-- Parents of cat-loving kids will want to seek out the award-winning book “The Cat Man of Aleppo” (Putnam, 2020) by Irene Latham and Karim Shamsi-Basha, charmingly illustrated by Yuko Shimizu. A Caldecott Honor book, it tells the story of Alaa, a resident of Aleppo, Syria, who takes action when war comes to his beloved city. Besides being an ambulance driver, he takes notice of the many sad cats left behind when their people had to flee for their lives. He begins feeding them and provides them with shelter. Word spreads, and soon people from around the world are helping out with donations. Find out what happens next!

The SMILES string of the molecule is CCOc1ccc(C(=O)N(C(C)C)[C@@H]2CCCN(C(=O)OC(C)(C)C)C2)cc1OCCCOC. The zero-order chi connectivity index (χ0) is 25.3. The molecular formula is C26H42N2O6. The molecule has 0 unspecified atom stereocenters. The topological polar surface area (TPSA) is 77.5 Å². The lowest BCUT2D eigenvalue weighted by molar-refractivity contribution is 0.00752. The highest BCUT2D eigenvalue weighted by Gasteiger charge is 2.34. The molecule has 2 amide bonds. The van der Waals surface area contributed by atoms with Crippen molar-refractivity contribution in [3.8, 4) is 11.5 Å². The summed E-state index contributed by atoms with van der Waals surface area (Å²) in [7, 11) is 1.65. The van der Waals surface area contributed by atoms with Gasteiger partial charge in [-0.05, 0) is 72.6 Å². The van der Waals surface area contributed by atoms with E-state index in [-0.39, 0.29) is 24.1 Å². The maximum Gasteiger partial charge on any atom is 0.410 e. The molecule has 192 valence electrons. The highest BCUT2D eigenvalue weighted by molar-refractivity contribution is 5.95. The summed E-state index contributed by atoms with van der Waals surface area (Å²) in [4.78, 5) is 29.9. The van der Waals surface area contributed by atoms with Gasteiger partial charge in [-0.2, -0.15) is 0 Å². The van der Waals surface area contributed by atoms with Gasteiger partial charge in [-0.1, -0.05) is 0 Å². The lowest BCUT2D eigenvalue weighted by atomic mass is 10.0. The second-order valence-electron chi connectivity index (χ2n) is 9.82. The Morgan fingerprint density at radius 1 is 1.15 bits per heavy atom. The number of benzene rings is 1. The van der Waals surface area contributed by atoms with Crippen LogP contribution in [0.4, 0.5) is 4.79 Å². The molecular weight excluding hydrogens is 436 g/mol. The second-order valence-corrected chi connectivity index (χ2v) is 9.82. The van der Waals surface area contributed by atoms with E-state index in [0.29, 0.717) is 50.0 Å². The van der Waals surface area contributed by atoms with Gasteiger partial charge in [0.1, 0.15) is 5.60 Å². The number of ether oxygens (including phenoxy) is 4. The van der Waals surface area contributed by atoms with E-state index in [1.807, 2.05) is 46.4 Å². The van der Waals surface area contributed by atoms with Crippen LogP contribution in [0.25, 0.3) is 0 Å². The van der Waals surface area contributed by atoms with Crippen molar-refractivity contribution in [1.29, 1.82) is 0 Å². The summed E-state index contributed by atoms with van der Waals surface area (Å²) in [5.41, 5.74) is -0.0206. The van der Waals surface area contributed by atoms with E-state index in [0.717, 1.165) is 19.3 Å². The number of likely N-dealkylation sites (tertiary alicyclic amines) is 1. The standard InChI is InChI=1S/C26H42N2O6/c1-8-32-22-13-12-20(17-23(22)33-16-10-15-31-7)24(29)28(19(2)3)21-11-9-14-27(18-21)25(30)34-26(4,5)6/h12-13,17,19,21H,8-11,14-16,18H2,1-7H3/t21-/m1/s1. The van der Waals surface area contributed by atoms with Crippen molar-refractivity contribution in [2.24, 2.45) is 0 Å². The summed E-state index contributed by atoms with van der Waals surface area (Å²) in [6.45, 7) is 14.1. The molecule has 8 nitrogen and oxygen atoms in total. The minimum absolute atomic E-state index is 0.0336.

-- Bird emergencies are much the same as those for other pets. Get your feathered friend to the vet quick if you see any of the following: bites or claw wounds from other pets, deep cuts, uncontrolled bleeding, burns, poisoning, difficulty breathing, collapse, blood in his droppings, straining to defecate or pass an egg, eye injury, lack of appetite, a “puffed-up” appearance, sudden swelling, broken bones, diarrhea, or contact with dog or cat saliva, even if the skin isn’t broken. -- Dr. Marty Becker, Kim Campbell Thornton and Mikkel Becker


Pet Connection is produced by a team of pet care experts headed by “The Dr. Oz Show” veterinarian Dr. Marty Becker, founder of the Fear Free organization and author of many best-selling pet care books, and award-winning journalist Kim Campbell Thornton. Joining them is behavior consultant and lead animal trainer for Fear Free Pets Mikkel Becker. Dr. Becker can be found at or on Twitter at DrMartyBecker. Kim Campbell Thornton is at and on Twitter at kkcthornton. Mikkel Becker is at and on Twitter at MikkelBecker.